High Dollar Cases

The IRS maintains their reputation of being unwavering by giving special attention to high dollar cases. In fact, they have a special division dedicated to going after high dollar cases. Our offices specialize in high-dollar tax cases and know exactly how to deal with the IRS. Click below to learn more about our high-dollar tax case services.


High profile taxpayers, like sports stars and performers, are the IRS’ way of making an example

There is a substantial difference between how the IRS handles minor tax misdemeanors and high-value cases involving hundreds of thousands of dollars.

Every IRS branch has specially trained Revenue Officers who handle high dollar cases separately. They are seasoned investigators with thousands of cases under their belts and have all available resources at their disposal.

It’s their job to probe you from every possible angle:

  • Collect extensive records of your real estate, DMV and other valuable property
  • Collect credit records from all three major providers in the US
  • Demand financial information about you from your company or employer
  • Scan W-2 forms, 1099 reports, and FBAR
  • Get records from Accuriant or Lexis Nexis

The agents will even Google you up, check your social media accounts and even stalk your usual joints. They will hunt down and collect every piece of information about you, then, turn it into a weapon against you. High dollar agents will fight for every dollar on your tax bill.

If you ever thought the regular tax auditors were intimidating, these agents are downright scary. By cracking down high dollar cases, the IRS maintains it’s reputation as America’s most feared agency, thus intimidating regular citizens into diligently paying their taxes.


It’s imperative you organize your defense the soonest you get wind of a high dollar investigation into you or your business. The special agents will eventually uncover every dollar of unpaid tax in your name.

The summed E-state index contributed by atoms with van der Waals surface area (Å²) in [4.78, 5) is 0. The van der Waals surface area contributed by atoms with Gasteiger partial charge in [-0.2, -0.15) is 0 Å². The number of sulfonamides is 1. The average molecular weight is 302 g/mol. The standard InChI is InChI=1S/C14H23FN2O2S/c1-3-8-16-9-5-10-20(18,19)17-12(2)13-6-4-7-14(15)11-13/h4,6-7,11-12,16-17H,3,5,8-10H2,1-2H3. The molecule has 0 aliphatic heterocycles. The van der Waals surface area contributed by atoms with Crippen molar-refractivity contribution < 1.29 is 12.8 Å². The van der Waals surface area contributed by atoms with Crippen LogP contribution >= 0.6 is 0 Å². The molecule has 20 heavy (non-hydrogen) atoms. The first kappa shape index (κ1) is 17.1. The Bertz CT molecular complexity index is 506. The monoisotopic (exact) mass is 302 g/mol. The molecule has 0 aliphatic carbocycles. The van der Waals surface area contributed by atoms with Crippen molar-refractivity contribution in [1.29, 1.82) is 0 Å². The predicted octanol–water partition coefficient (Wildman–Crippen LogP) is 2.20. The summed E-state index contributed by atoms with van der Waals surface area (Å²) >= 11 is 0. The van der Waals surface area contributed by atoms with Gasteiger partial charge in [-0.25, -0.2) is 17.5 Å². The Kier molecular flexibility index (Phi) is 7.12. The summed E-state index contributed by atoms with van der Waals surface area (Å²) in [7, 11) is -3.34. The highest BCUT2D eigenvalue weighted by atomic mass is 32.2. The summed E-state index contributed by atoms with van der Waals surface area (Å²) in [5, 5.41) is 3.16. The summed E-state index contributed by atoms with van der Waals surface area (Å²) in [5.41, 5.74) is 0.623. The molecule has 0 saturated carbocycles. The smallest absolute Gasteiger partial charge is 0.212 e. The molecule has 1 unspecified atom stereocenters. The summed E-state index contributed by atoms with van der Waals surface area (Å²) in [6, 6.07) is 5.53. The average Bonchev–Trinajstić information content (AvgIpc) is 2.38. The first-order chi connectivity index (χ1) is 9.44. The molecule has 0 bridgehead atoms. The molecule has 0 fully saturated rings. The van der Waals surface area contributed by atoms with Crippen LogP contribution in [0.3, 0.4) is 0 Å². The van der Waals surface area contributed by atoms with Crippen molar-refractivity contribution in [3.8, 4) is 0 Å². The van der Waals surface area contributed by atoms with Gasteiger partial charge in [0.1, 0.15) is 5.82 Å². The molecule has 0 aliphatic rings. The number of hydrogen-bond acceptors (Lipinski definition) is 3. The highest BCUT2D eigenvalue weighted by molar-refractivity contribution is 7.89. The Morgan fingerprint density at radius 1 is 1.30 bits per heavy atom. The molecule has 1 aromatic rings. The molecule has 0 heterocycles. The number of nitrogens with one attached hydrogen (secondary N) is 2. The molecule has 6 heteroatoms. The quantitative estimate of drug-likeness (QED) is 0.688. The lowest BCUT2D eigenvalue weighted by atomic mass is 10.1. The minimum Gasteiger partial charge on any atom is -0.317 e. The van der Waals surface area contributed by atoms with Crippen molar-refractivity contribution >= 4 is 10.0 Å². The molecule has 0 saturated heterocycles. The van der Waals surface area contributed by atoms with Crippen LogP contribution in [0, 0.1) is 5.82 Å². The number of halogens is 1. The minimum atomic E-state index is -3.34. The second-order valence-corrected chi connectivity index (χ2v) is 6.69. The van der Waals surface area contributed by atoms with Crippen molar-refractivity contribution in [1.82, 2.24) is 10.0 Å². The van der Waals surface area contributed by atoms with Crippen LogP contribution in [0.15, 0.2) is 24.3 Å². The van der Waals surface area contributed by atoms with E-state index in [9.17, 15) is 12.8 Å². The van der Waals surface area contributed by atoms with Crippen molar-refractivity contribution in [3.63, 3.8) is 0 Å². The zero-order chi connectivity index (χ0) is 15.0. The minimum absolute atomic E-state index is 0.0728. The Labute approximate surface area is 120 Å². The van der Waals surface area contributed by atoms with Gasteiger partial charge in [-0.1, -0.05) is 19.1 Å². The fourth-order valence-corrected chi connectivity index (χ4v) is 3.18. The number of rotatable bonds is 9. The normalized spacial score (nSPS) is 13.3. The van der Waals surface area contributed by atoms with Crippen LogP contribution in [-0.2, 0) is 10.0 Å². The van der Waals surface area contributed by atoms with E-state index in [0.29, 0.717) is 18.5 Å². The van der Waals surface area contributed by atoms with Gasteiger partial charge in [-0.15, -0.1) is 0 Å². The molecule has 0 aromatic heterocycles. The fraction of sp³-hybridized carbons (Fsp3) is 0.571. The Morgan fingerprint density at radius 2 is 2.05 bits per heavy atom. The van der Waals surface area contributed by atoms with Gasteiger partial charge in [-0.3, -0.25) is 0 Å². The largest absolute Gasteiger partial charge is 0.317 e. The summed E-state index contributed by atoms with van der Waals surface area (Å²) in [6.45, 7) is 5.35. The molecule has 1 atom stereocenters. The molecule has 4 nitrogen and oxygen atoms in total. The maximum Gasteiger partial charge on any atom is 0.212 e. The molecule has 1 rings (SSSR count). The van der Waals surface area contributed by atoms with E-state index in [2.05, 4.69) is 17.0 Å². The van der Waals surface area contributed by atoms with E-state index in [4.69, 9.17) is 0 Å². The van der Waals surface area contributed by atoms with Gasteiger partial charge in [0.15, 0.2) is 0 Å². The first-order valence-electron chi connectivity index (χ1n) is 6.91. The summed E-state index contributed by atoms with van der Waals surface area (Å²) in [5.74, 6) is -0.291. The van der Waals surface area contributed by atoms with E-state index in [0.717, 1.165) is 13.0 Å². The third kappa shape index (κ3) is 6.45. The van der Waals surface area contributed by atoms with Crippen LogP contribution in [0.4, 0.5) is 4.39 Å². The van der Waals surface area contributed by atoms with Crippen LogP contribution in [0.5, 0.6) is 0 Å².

If during the investigation the IRS finds evidence of fraud and tax evasions, then the case will fall under the jurisdiction of the Criminal Investigations Division. CID will use the full resources of the IRS to punish you and make an example.

Depending on the case, penalties may be:

  • Filing late tax returns – civil penalty up to 25% of owed taxes.
  • Errors and discrepancies in tax returns – civil penalty up to 20% of owed taxes.
  • Intentional tax evasion and fraud – civil penalty of 75% of owed taxes.
  • Failure to file your tax returns AT ALL – 1 year in prison and a fine of $25,000 for each year you didn’t file a tax return.
  • Filing a false tax return – felony conviction with up to 3 years in prison and a fine up to $100,000.
  • Lying to an IRS employee – up to 3 years in prison and a fine up to $100,000.
  • Criminal conviction of tax evasion and fraud – up to 5 years in prison and a fine up to $100,000.

You need to identify the most critical and damaging issues in your records and rectify them before the IRS has a chance to act upon them. In doing so, you will reduce the severity of any penalties and charges pressed against you, likely sidestepping the worst case scenario.

With a dulled edge, the IRS will be much more open to negotiations in order to achieve a fair resolution.

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